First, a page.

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Principal Analyst, Upstream Supply Chain
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2022 should be a pivotal year for the upstream supply chain. Many service sector companies have been in limbo as they formulate a roadmap for a lower-carbon future, and it’s time to commit to big strategic shifts.
The ask is huge – increase efficiency, reduce costs, abate carbon emissions – and failing to respond isn’t an option. Service companies and operators must collaborate to achieve these goals, and it will require rapid structural change. Can, and will, service sector companies set their course in time to successfully navigate the decade ahead?
This article is an introduction to the report Upstream supply chain: 5 things to look for in 2022. Fill in the form to read our full analysis and predictions for the year ahead.
Upstream investment is recovering
The oil and gas sector will continue to rebound in 2022, with operator spend expected to surpass US$400 billion and higher prices driving another year of record cash flow.
However, global supply chain disruption, labour costs and increasing commodity prices will drive up costs for operators (4-10% depending on sector). They will maintain their laser-sharp focus on capital discipline, efficiency and cost control. Don’t expect any material improvement to service sector profit margins.
Small shocks could have a big impact
The oilfield equipment and service supply/demand gap is narrow. Even a small shock could tip the market into under-supply, with pricing power moving firmly back to service companies. If this happens, intense pressure on an already weak supply chain will add project execution risk, as well as increased costs.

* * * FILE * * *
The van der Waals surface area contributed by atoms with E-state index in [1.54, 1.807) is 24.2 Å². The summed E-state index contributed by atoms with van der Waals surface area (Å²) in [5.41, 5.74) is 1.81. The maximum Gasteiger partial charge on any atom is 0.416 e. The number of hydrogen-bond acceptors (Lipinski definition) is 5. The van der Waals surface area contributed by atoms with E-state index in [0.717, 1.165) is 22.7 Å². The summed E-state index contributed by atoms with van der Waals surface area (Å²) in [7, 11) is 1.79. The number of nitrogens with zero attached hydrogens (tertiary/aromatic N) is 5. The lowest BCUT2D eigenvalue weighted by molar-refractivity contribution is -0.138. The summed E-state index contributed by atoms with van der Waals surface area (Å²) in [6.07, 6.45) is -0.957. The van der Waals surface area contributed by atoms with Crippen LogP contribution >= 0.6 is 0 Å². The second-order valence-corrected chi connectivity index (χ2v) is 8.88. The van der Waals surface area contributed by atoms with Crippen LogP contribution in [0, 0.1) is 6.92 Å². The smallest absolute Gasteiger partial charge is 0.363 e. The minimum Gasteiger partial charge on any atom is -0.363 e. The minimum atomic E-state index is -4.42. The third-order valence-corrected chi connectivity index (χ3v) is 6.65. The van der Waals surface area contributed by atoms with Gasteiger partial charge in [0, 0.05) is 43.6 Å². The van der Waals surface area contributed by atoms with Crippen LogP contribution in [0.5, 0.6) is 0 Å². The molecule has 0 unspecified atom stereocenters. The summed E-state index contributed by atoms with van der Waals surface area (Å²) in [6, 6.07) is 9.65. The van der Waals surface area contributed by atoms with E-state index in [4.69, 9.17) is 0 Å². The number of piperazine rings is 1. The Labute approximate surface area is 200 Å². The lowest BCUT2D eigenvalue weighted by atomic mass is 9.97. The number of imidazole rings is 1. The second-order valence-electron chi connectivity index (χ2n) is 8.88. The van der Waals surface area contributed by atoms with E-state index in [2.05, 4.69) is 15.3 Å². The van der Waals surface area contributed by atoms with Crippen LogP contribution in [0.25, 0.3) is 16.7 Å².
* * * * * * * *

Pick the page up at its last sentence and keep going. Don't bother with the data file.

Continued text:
We’ll be keeping a close eye on regional hotspots like Norway, Brazil and potentially the US Lower 48. They will be a barometer for wider supply chain impact.
Operational excellence will be critical for the upstream service sector
Continuity of operations will be a bigger concern than cost inflation for some. Established inventory has provided a buffer. But as this is depleted, and backlogs build, the risk of delay and inflation will rise. This is not solely a Tier 1 service company problem, as it’s unclear whether the sub-supply chain has the capacity to meet an uptick in demand.
Expansion of service operations could dilute efficiency gains due to scarcity of labour. Demand will increase for advantaged service offerings – the most efficient rigs, well services, and engineering, procurement and construction companies.
How will service sector strategies evolve in the year ahead? What’s the demand outlook for different segments? Where are the demand hotspots? Find out about these themes, and more, in Upstream supply chain: 5 things to look for in 2022.
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